Emotet on the rise

Emotet has been active again since last week and security experts fear a revival. We can expect a significant increase in spam and phishing emails in the coming period. Researchers fear that there will be hundreds of thousands of new victims worldwide.

Emotet is the successor to GandCrab and first appeared in 2014. The malware initially masqueraded as a Trojan horse, which hackers used to steal bank account numbers and login details. Today, cybercriminals distribute ransomware, spyware, and other malware through Emotet. They also try to create a back door on company networks. They then carry out a cyberattack at an unexpected moment or sell access to the network to the highest bidder.

In July 2020, the malware hit the Canadian Department of Justice,  several European countries and the Democratic National Convention (DNC). By mid-September, Emotet spam campaigns had reached our country, the National Cyber ​​Security Center (NCSC) warned. The US Cybersecurity and Infrastructure Security Agency (CISA) called Emotet “the most dangerous threat of the moment” at the time.

At the beginning of this year, enforcement agencies worldwide dealt a major blow to Emotet. The Dutch Team High Tech Crime (THTC), Europol, Eurojust and numerous international police services seized about seven hundred Emotet servers. Two of them were in our country. The impact was enormous: in the days after the shutdown of Emotet’s infrastructure, the number of infections fell by more than 40 per cent.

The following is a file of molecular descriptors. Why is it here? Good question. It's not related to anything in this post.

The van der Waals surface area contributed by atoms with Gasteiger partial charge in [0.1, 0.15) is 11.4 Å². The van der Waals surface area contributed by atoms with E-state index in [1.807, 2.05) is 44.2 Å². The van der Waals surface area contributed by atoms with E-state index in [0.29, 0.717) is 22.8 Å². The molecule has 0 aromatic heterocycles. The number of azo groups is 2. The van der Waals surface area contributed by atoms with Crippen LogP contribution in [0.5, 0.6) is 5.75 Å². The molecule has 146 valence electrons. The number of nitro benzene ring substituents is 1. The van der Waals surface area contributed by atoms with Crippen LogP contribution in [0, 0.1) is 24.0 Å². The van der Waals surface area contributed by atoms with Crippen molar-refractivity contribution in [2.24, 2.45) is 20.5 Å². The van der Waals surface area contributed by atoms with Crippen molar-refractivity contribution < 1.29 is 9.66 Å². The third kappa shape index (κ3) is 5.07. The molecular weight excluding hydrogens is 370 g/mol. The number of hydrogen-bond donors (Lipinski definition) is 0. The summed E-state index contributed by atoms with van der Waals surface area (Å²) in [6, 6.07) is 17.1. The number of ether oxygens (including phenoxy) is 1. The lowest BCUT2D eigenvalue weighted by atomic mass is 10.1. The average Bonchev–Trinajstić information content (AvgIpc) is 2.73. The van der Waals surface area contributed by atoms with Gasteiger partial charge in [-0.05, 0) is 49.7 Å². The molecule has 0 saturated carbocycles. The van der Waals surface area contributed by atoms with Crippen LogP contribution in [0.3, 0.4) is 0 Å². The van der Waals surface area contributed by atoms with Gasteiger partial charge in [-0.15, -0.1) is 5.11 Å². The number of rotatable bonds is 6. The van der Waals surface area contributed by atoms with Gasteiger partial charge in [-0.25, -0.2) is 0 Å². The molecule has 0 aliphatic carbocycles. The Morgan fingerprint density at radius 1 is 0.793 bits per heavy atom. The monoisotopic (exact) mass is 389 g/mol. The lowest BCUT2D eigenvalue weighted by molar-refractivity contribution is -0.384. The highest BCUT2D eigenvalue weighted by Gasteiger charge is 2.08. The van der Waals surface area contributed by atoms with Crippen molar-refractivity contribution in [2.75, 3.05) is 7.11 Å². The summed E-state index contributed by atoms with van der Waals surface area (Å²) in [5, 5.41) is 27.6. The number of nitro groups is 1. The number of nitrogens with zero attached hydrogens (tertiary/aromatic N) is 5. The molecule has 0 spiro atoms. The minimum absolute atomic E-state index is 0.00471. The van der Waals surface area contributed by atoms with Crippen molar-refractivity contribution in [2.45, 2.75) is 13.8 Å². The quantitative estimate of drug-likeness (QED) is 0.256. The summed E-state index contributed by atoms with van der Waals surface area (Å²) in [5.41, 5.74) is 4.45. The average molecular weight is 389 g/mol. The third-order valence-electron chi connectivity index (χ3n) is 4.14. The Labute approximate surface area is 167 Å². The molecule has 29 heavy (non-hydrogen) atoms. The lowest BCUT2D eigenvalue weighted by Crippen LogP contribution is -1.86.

Last week, security researchers from Cryptolaemus, G Data and Advanced Intel warned that Emotet had risen from the dead. They argued that the network was growing, which may have heralded new large-scale spam, malware and ransomware campaign. Dutch cybersecurity experts agree.

Dave Maasland, director of cybersecurity company ESET Netherlands, sees Emotet as a serious threat to Dutch business and consumers. As the malware spreads through victims’ email contacts, he expects a revival, with dire consequences. “This can lead to potentially hundreds of thousands of victims of all kinds of digital crime, where ransomware is the biggest problem,” he tells AD.

Security expert Frank de Korte of cybersecurity company Northwave says Emotet has the potential to become “a really big problem” again. “Emotet doesn’t really have the large scale of that time yet, but we do see the preparation.”

BleepingComputer, which has spoken with several security experts, reports that Conti is responsible for the revival of Emotet. Conti is a Russian-affiliated hacker group that has distributed ransomware worldwide. Members of the group carried out a ransomware attack on the Health Service Executive (HSE), Ireland’s national health service, in May. In doing so, they infected 2,000 IT systems, stealing 700 GB of confidential data. They demanded $20 million in ransom.

Another victim of Conti was the Belgian IT company ITxx. Ransomware from Russian hackers brought down the business of about sixty customers. Since the backups were also taken over, the company chose eggs for its money and paid $300,000 in ransom. “We’ve been negotiating all week. For a while, we thought we could recover backups, but that didn’t work. They were also encrypted. Ultimately, we had to pay a ransom to get the data back from ourselves and from our customers,” Philippe van Cauwenbergh told VRT NWS.

De Korte fears that Emotet could spread quickly in the short term. “Because they are now using existing infrastructure, things can go fast,” he tells the AD.

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